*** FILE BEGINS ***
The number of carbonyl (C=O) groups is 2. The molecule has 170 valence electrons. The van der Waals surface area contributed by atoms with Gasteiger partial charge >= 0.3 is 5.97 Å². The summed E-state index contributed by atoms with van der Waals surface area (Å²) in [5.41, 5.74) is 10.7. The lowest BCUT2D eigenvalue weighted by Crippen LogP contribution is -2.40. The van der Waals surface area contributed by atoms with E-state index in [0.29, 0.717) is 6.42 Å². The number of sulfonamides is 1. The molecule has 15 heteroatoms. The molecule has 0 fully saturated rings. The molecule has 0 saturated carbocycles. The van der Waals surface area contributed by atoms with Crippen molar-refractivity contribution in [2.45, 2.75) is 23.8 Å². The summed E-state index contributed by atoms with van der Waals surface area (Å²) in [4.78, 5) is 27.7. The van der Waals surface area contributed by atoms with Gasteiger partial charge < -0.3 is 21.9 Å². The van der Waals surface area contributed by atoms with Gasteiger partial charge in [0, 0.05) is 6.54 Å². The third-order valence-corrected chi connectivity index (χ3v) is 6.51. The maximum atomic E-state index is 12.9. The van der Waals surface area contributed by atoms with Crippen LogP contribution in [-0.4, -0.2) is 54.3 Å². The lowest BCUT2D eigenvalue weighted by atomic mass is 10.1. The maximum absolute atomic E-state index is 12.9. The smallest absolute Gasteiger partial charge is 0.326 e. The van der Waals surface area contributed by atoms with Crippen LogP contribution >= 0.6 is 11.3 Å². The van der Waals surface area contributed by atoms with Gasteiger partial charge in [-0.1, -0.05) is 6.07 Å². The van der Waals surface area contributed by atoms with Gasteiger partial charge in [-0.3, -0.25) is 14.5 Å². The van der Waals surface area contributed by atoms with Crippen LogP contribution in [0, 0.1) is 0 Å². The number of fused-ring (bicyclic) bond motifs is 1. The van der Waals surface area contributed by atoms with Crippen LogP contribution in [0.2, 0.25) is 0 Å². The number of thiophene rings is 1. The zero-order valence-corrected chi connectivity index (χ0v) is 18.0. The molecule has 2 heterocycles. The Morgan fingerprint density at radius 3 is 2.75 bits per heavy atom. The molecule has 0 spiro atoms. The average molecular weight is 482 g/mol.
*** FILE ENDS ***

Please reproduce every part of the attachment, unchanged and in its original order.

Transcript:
The number of carbonyl (C=O) groups is 2. The molecule has 170 valence electrons. The van der Waals surface area contributed by atoms with Gasteiger partial charge >= 0.3 is 5.97 Å². The summed E-state index contributed by atoms with van der Waals surface area (Å²) in [5.41, 5.74) is 10.7. The lowest BCUT2D eigenvalue weighted by Crippen LogP contribution is -2.40. The van der Waals surface area contributed by atoms with E-state index in [0.29, 0.717) is 6.42 Å². The number of sulfonamides is 1. The molecule has 15 heteroatoms. The molecule has 0 fully saturated rings. The molecule has 0 saturated carbocycles. The van der Waals surface area contributed by atoms with Crippen molar-refractivity contribution in [2.45, 2.75) is 23.8 Å². The summed E-state index contributed by atoms with van der Waals surface area (Å²) in [4.78, 5) is 27.7. The van der Waals surface area contributed by atoms with Gasteiger partial charge < -0.3 is 21.9 Å². The van der Waals surface area contributed by atoms with Gasteiger partial charge in [0, 0.05) is 6.54 Å². The third-order valence-corrected chi connectivity index (χ3v) is 6.51. The maximum atomic E-state index is 12.9. The van der Waals surface area contributed by atoms with Crippen LogP contribution in [-0.4, -0.2) is 54.3 Å². The lowest BCUT2D eigenvalue weighted by atomic mass is 10.1. The maximum absolute atomic E-state index is 12.9. The smallest absolute Gasteiger partial charge is 0.326 e. The van der Waals surface area contributed by atoms with Crippen LogP contribution >= 0.6 is 11.3 Å². The van der Waals surface area contributed by atoms with Gasteiger partial charge in [-0.1, -0.05) is 6.07 Å². The van der Waals surface area contributed by atoms with Gasteiger partial charge in [-0.3, -0.25) is 14.5 Å². The van der Waals surface area contributed by atoms with Crippen LogP contribution in [0, 0.1) is 0 Å². The number of fused-ring (bicyclic) bond motifs is 1. The van der Waals surface area contributed by atoms with Crippen LogP contribution in [0.2, 0.25) is 0 Å². The number of thiophene rings is 1. The zero-order valence-corrected chi connectivity index (χ0v) is 18.0. The molecule has 2 heterocycles. The Morgan fingerprint density at radius 3 is 2.75 bits per heavy atom. The molecule has 0 spiro atoms. The average molecular weight is 482 g/mol.